The Central Bank of Egypt (CBE) reduced the size of its offering in its daily foreign currency auction on Wednesday, a day after Qatar threw Egypt an economic lifeline by sending $2.5 billion in aid to help the country contain an ongoing currency crisis.
It is the second reduction since the bank introduced a new regime for buying and selling the Egyptian pound after its recent statements that Egypt's foreign reserves had fallen to a critical minimum.
The bank offered $50 million to banks on Wednesday, less than the $60 million offered on Sunday and Tuesday and the $75 million offered at each of four auctions last week. Both 1 and 7 January were bank holidays.
It will bring the total amount of foreign currency sold in the auctions to $470 million.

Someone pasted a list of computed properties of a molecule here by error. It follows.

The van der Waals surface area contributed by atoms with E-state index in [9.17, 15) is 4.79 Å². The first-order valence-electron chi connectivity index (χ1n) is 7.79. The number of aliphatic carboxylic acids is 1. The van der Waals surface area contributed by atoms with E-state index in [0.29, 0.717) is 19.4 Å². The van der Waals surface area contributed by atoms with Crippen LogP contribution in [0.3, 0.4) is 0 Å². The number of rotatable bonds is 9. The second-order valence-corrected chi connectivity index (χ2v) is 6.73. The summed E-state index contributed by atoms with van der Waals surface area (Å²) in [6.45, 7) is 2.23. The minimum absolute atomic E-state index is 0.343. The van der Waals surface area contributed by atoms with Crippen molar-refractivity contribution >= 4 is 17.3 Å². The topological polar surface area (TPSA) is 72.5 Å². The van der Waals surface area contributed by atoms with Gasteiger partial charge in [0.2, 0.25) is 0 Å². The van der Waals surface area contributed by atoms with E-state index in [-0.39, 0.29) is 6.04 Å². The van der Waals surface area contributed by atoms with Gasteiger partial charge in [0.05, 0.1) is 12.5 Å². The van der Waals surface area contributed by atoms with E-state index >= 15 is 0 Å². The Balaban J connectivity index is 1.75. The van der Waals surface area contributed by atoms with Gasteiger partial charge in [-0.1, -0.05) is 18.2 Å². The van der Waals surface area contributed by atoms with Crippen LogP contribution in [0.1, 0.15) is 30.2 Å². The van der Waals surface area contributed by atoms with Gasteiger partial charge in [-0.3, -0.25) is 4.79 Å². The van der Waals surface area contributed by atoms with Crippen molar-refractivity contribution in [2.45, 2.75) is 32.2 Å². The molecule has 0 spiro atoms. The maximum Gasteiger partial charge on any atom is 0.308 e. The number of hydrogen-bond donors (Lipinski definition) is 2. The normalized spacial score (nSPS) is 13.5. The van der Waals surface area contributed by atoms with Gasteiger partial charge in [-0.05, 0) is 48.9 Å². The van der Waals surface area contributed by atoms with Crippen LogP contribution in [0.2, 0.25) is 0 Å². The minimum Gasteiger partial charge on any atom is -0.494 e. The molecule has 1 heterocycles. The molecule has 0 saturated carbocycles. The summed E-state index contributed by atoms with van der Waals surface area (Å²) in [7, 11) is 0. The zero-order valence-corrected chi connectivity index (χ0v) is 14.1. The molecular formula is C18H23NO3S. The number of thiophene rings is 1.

Analysts say the influx of Qatari money will give Egypt breathing space and prevent a disorderly fall in the local currency.
The CBE has spent more than $20 billion worth of foreign reserves to support the Egyptian pound since a popular uprising against Hosni Mubarak in early 2011 spooked both tourists and foreign investors. Reserves stood at $15 billion as of the end of December.
Qatari Prime Minister Sheikh Hamad announced the new aid after meeting Egyptian President Mohamed Morsi. Qatar had already provided Egypt with another $2.5 billion since the uprising.
The new currency regime, introduced on 30 December, also includes a series of measures to dampen demand for foreign currencies, including limiting cash withdrawals from banks.
It came after political turmoil in recent weeks over a new constitution had sent worried Egyptians scrambling to sell local currency.
The CBE said on Saturday that foreign reserves were now at a critical level and could barely cover three months of imports.
Since then, the Egyptian pound has weakened by about 4.6 per cent on the interbank market.